Executive Functions: What They Are and 7 Ways to Strengthen Them
Executive functions are the more complex functions of our brains. This includes working memory, decision making, and planning, control over emotions and body, self-understanding, self-restraint, empathy, and morality.
These are all qualities we want and hope to raise our children to have.
Executive functioning issues are a hallmark of ADHD and autism. When a child’s executive functions are impaired or delayed they are more likely to act impulsively, have strong emotional reactions and outbursts, be rigid, disorganized, and unable to plan or complete a task with multiple steps.
When executive functions are well developed, a child will be able to regulate their emotions, consider consequences, think before acting and understand how other people feel. It will also be easier for them to remain organized, act responsibly, and manage their time which are all important skills for sucess in school.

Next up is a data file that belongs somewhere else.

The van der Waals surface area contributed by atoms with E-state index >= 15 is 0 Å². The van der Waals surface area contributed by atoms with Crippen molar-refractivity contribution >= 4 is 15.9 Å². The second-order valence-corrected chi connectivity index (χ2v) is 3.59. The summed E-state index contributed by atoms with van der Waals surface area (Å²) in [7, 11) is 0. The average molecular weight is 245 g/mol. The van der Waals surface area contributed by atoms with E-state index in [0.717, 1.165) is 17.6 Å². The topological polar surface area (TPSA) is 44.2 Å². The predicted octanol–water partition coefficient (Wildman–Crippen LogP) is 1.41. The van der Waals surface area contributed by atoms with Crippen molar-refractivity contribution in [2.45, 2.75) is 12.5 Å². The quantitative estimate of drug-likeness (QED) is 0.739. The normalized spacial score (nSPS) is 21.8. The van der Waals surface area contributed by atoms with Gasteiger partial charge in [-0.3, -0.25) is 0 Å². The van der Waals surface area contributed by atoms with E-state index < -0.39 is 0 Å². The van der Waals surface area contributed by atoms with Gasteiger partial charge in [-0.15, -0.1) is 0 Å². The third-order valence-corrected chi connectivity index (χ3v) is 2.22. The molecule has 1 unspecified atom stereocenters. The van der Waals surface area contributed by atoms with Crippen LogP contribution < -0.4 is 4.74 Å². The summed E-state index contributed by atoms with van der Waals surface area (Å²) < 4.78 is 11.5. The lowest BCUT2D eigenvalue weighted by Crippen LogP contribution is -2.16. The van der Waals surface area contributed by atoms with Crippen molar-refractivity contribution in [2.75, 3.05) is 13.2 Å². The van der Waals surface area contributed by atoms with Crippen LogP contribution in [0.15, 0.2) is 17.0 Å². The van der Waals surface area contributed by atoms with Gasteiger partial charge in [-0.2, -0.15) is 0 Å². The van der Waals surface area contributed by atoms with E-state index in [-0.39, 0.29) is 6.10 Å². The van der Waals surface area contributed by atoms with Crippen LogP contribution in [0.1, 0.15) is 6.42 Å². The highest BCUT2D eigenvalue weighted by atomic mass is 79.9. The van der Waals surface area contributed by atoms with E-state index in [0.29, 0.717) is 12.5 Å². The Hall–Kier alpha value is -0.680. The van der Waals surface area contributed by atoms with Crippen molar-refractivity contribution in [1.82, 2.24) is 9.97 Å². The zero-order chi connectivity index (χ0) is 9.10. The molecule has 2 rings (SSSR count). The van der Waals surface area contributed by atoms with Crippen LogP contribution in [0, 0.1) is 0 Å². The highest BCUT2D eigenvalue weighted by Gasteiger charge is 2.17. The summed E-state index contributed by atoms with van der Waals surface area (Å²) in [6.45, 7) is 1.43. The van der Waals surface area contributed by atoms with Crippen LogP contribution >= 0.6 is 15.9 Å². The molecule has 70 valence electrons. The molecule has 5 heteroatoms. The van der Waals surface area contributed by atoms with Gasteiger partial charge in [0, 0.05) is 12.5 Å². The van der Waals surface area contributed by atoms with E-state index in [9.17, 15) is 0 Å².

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The amygdala is the part of the brain that is responsible for basic human instincts and strong emotions, reactions, and impulses – this includes our fight or flight instinct. It is well developed from birth.
But even in a typically developing child, the prefrontal regions of the brain which are responsible for executive functions are not fully developed until their mid-twenties.
As parents, it’s really important to understand this. This means that all the behaviors we want and expect our kids to demonstrate are dependant on a part of the brain that isn’t fully developed yet. This part of the brain simply isn’t capable of fully functioning all the time and is the reason why kids are prone to acting without thinking.
It’s unrealistic for parents to expect children to always be rational, regulate their emotions, think before acting and make good decisions. In fact, a lot of adults haven’t mastered these skills.
A lot of kids can demonstrate some of these abilities some of the time but children simply aren’t developmentally able to use their executive functions all the time.
If your child has ADHD or autism, most likely their level of functioning is behind that of their peers. (This may have even been noted in their assessment – my son’s EF is estimated to be in the 7th percentile )
Adjusting your current expectations, or knowingly setting realistic expectations for your child can help you see that your child is doing the best that they can with the brain that they have. As a parent, you can acknowledge this and help your child develop appropriate behavior.